Facebook is a small threat for now, but what about next time?

We know that Facebook had a big impact during the election, with left-wing news websites managing to play the Facebook algorithm far better than the right wing ones did, but something I saw during the last week of the campaign worried me more than all that.

I know, of course, that both left and right are happy to make things up (or, perhaps, over-simplify things) about their opposition in order to be more convincing, particularly during an election and it’s more common (for me at least) to see the left doing this.

It might be because there are more of ‘them’ online, because Tories generally aren’t as loud about being Tories, or because of the people I follow and see, but I pretty much expect that the Internet will tell me the Tories have done bad things with power and the ‘left’ have a dodgy past, are hypocrites and so on.

What I didn’t expect to see was something like the Conservative Voters for Teresa May pages.

There’s the twitter accounts dedicated to memes and ‘well-sourced’ graphics proving that the Tories are the cause of all evil and there was the ‘fake’ Conservative website, pitched as a ‘joke’ but most certainly counting as serious campaigning in my book, saying it was uncovering “Tory Lies” by mocking their manifesto.

But these are both obvious that their true aim is to get you to vote for someone else, even if how exactly they’re funded might be a bit more hidden for me.

Conservative Voters for Teresa May on Facebook and Twitter isn’t anything like that. The pages use Tory-style graphics and messaging to convey negative messages about the party, pitched as campaigning for them.

Only… with a few seconds of scrutiny, the whole thing feels a bit like the projection of what an ardent Corbynista thinks happens inside the head of a Conservative voter rather than something serious.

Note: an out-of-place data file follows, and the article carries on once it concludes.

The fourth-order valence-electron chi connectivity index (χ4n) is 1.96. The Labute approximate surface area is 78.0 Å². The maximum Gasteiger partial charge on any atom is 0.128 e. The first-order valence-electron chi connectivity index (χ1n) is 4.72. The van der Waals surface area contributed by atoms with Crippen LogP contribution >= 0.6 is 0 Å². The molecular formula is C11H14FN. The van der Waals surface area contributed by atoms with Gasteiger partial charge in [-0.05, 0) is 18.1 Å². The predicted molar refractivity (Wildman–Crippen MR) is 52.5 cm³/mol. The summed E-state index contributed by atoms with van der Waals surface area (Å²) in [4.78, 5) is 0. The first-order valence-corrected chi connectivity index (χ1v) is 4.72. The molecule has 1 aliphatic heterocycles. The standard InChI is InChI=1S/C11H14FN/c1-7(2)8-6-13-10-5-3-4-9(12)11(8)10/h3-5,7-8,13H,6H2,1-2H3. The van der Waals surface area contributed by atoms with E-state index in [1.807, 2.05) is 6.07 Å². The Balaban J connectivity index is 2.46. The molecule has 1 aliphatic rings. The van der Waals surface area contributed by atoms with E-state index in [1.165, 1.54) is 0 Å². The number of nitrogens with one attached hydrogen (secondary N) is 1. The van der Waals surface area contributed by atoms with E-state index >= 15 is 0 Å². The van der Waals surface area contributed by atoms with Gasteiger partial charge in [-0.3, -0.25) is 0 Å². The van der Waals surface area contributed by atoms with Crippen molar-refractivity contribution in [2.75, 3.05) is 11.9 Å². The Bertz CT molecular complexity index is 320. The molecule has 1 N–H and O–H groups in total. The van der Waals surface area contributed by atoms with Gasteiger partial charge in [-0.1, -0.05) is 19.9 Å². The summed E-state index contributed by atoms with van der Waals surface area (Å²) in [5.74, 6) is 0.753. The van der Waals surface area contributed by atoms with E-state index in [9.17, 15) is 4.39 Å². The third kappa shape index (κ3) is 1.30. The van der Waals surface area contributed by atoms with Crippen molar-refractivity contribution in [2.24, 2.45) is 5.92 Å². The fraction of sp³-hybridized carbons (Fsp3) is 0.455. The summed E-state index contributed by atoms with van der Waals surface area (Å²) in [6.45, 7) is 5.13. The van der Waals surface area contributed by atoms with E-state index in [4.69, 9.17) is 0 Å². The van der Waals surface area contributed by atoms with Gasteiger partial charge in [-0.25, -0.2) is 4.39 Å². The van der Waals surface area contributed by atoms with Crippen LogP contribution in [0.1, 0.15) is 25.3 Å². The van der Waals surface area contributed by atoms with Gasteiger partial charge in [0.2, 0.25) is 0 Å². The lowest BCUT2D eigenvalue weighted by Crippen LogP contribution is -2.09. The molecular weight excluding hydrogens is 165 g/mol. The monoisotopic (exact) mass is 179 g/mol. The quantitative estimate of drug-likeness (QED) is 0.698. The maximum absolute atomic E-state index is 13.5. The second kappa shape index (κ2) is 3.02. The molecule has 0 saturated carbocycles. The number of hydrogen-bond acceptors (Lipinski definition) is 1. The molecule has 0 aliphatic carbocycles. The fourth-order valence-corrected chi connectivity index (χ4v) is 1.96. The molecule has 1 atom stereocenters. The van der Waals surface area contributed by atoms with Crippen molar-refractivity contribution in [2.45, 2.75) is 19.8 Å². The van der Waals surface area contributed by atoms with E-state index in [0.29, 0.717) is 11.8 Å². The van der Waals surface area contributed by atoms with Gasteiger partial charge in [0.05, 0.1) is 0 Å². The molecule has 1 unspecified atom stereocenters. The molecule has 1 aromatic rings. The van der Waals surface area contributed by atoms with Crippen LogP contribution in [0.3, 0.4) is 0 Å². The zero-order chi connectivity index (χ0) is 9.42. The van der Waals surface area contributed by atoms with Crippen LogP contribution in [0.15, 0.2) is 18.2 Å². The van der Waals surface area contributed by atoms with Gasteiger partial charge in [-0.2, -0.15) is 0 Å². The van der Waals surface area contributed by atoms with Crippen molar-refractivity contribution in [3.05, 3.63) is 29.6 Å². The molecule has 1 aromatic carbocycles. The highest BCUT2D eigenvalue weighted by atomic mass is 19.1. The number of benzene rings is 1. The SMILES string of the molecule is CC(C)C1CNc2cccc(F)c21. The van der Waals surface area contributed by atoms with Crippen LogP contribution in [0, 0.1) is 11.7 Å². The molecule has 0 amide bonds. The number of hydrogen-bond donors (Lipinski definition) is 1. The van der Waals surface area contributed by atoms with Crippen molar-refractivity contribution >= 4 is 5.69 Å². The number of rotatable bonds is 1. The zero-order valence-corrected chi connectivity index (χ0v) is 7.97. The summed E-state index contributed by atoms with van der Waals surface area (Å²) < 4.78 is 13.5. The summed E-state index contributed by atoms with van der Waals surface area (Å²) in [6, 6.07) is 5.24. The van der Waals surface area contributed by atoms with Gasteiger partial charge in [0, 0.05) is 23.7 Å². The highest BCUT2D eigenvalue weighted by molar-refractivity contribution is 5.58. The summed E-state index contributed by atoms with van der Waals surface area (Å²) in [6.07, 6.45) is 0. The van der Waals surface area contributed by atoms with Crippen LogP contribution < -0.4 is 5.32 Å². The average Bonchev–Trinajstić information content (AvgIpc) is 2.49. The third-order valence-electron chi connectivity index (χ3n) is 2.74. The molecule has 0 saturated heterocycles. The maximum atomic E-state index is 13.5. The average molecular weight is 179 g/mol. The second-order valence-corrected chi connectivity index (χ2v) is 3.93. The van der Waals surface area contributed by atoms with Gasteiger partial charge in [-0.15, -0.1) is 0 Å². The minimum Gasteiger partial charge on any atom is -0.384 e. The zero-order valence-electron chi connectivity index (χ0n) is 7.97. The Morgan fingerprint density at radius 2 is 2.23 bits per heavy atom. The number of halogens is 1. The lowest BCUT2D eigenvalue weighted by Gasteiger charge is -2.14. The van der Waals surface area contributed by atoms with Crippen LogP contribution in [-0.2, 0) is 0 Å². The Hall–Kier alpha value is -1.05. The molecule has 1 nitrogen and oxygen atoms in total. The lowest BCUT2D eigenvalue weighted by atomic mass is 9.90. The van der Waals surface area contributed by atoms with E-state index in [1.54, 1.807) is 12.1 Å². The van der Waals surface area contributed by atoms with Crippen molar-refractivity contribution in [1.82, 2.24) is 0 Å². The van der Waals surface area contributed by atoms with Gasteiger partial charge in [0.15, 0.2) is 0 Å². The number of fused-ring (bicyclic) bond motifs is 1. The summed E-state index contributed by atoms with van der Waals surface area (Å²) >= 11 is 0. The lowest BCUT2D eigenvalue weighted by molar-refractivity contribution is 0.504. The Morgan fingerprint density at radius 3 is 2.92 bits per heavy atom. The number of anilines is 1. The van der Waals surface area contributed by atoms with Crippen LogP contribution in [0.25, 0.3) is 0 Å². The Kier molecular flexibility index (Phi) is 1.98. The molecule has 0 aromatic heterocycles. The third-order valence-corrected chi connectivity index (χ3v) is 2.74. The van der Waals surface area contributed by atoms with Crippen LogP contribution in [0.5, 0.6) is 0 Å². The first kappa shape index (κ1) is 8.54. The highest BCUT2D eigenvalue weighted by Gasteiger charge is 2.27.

The posts focus on many of Labour’s key attack messages: the Tories will prioritise good education for the rich and cut other school’s budgets, privatise the NHS because it worked well for the railways, raise taxes for everyone (because the rich already pay enough) and so on.

It could be a joke site, of course, but if it is then it’s doing a pretty terrible job, and the descriptions make clear it’s supposed to be a group of Conservative supporters running it. And it could well be, but for how I came across it at all.

About 4 days before the election, my feed repeatedly showed me sponsored posts from the page. Yes, someone had paid for me to see the posts.

Now, as many comms professionals will know from their own experience, my Facebook profile isn’t really representative of me at all. I follow pages I wouldn’t aside from for work, visit posts that criticise the people I work for and generally cause Facebook a great deal of confusion in working out what I like and who I am.

So while I do know that someone had paid to show me an ad for the page, what I don’t know is whether I was being targeted as a potential Tory or as an on-side Corbynista. Either way the opaque nature of what was being posted worries me.

This actual page is not a big thing at all: it’s gathered a relativley insignificant 1,400 Facebook followers, and a rather lacklustre 23 on Twitter – but it’s a proof of concept which could be easily be something bigger next time round.

What I’ve been wondering is whether this was an exercise in mockery or was it intended as a final shove over the line for people who might’ve been teetering on the edge of supporting Labour?

The comments on the pages, mocking the Tory lines, suggest it’s the latter – but then so do most of the comments on official Conservative social media properties, so it’s really hard to tell.

Facebook sharing of shaky partisan stories might be hard for the right-wing media to compete against, mock sites might be confusing a very small number of voters and enforcing the spirit of local spending rules on local campaigning a big challenge for the Electoral Comisssion, but what if pages like this were set up on a bigger scale next time?

Could this influence a big number of people? This style of messaging is probably never going to convert a Tory to vote Labour (it’s too obvious), but having both sides of the argument could very well help keep those who aren’t sure – but might have previously voted not-Tory – on side.

It’s almost like a virtual reality echo chamber, affirming what people think – even when it’s not actually been said – and I think it’s quite worrying.

Of course it also could be real…

The images throughout this post are taken from the page I’ve written about, and so are of course owned by whoever the authors are.

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